Security Advisory: VMware Vulnerabilities Gives System Control to Hackers

CyberHoot Vulnerability Alert Management Process Rating (VAMP): Critical/Red
May 19th, 2022: CyberHoot has learned of a number of VMware software vulnerabilities tracked as CVE-2022-22954 (Base score: 9.8/10) and CVE-2022-22960 (Base score: 7.8/10), and are actively being exploited by hackers. These vulnerabilities affect certain versions of VMware Workspace ONE Access, VMware Identity Manager (vIDM), VMware vRealize Automation (vRA), VMware Cloud Foundation, and vRealize Suite Lifecycle Manager. Exploiting these vulnerabilities allows hackers to trigger a server-side template injection that may result in Remote Code Execution (RCE) (CVE-2022-22954) or escalation of privileges to root (CVE-2022-22960). 

VMware released updates for both vulnerabilities on April 6, 2022, and, according to CISA, hackers were able to reverse engineer the updates to develop an exploit within 48 hours and quickly began exploiting the disclosed vulnerabilities in unpatched devices. CISA was made aware of this exploit a week later and added CVE-2022-22954 and CVE-2022-22960 to its catalog of Known Exploited Vulnerabilities on April 14 and April 15, respectively. In accordance with Binding Operational Directive (BOD) 22-01, Reducing the Significant Risk of Known Exploited Vulnerabilities, federal agencies were required to apply updates for CVE-2022-22954 and CVE-2022-22960 by May 5, and May 6, 2022, respectively.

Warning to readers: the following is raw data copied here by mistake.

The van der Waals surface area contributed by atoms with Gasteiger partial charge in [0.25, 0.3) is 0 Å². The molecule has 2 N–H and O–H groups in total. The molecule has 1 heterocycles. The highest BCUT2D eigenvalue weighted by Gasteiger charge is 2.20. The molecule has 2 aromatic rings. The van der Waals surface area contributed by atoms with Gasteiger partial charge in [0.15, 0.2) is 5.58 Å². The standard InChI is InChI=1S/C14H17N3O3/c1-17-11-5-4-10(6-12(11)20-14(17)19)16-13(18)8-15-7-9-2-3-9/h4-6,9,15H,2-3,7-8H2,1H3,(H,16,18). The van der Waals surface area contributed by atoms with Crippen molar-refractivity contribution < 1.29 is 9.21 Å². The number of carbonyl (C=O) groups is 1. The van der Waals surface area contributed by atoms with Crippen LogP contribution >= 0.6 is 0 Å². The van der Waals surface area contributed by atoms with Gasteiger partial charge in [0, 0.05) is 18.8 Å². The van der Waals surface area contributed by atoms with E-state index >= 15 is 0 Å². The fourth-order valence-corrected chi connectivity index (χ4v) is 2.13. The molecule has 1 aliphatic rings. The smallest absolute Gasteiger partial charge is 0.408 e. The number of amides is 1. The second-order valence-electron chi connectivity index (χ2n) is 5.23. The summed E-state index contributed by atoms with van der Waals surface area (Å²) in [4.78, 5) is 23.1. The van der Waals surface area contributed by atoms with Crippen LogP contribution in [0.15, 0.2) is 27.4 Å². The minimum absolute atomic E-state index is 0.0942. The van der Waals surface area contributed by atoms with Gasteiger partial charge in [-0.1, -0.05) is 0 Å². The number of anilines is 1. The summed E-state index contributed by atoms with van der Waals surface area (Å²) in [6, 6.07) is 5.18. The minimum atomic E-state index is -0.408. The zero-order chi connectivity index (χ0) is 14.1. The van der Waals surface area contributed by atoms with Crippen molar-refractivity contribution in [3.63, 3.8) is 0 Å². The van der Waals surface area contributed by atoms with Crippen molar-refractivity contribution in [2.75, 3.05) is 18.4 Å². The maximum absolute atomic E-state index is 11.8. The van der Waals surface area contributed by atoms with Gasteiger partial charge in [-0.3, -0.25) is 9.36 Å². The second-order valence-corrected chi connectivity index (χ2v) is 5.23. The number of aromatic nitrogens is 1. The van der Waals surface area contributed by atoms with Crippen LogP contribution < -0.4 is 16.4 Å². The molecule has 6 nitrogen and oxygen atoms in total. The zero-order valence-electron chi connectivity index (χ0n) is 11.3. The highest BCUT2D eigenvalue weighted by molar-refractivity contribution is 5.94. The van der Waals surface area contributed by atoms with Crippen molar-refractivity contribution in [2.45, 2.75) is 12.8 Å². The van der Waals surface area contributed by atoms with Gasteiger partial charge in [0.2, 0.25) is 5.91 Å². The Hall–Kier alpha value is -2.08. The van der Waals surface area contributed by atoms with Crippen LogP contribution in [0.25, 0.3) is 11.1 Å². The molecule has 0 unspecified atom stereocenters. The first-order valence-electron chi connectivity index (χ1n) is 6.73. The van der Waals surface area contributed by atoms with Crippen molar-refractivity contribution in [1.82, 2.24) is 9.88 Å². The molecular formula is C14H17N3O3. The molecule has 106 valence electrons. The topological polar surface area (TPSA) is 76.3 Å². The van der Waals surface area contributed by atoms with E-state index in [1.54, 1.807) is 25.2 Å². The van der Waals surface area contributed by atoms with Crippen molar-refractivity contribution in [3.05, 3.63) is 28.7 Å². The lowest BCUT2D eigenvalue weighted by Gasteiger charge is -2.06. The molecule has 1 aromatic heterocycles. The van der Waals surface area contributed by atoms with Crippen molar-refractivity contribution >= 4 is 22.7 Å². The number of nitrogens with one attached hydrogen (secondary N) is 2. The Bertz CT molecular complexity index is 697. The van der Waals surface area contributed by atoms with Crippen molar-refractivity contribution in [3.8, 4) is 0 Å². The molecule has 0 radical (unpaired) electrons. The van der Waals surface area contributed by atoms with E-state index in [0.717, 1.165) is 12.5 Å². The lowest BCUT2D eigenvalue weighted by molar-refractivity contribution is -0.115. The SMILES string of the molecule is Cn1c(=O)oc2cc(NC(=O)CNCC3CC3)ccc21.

VMware Vulnerabilities Technical Details

CVE-2022-22954 enables an actor with network access to trigger a server-side template injection that may result in RCE. This vulnerability affects the following products:

    • VMware Workspace ONE Access, versions,,,
    • vIDM versions 3.3.6, 3.3.5, 3.3.4, 3.3.3
    • VMware Cloud Foundation, 4.x
    • vRealize Suite LifeCycle Manager, 8.

CVE-2022-22960 allows hackers with local access to escalate privileges to root due to improper permissions in support scripts. This vulnerability affects the following products:

    • VMware Workspace ONE Access, versions,,,
    • vIDM, versions 3.3.6, 3.3.5, 3.3.4, 3.3.3
    • vRA, version 7.6 
    • VMware Cloud Foundation, 3.x, 4.x, 
    • vRealize Suite LifeCycle Manager, 8.x

According to CISA, threat actors may chain these vulnerabilities. At one compromised organization in April 2022, an unauthenticated actor with network access to the web interface leveraged CVE-2022-22954 to execute an arbitrary shell command as a VMware user. The actor then exploited CVE-2022-22960 to escalate the user’s privileges to root. With root access, the actor could wipe logs, escalate permissions, and move laterally to other systems.

What Should You Do?

Patch your VMware systems as soon as possible, or remove the affected software from your network until a patch can be applied.

To stay up to date at all times, it’s important to deploy a cloud-based patch management solution to automatically update software whenever and wherever necessary. Most Managed Service Providers leverage one of the big three Remote Monitoring and Management (RMM) solutions (ConnectwiseDatto, and Kaseya) for patching their managed systems. These RMM solutions also provide monitoring, and remote access in addition to tested and validated patching services to their clients.

Standalone patch management solutions for companies not using the above-mentioned RMM solutions include ManageEngine and Automox.

You have a Vulnerability Alert Management Process, right?

If you’re a subscriber to CyberHoot’s services, you’ll have access to our Policy and Process library which contains the vulnerability alert management process document. This document prescribes how to respond to situations like this and in what time frame. If your company has not yet adopted a VAMP-like process, now is a great time to get started.

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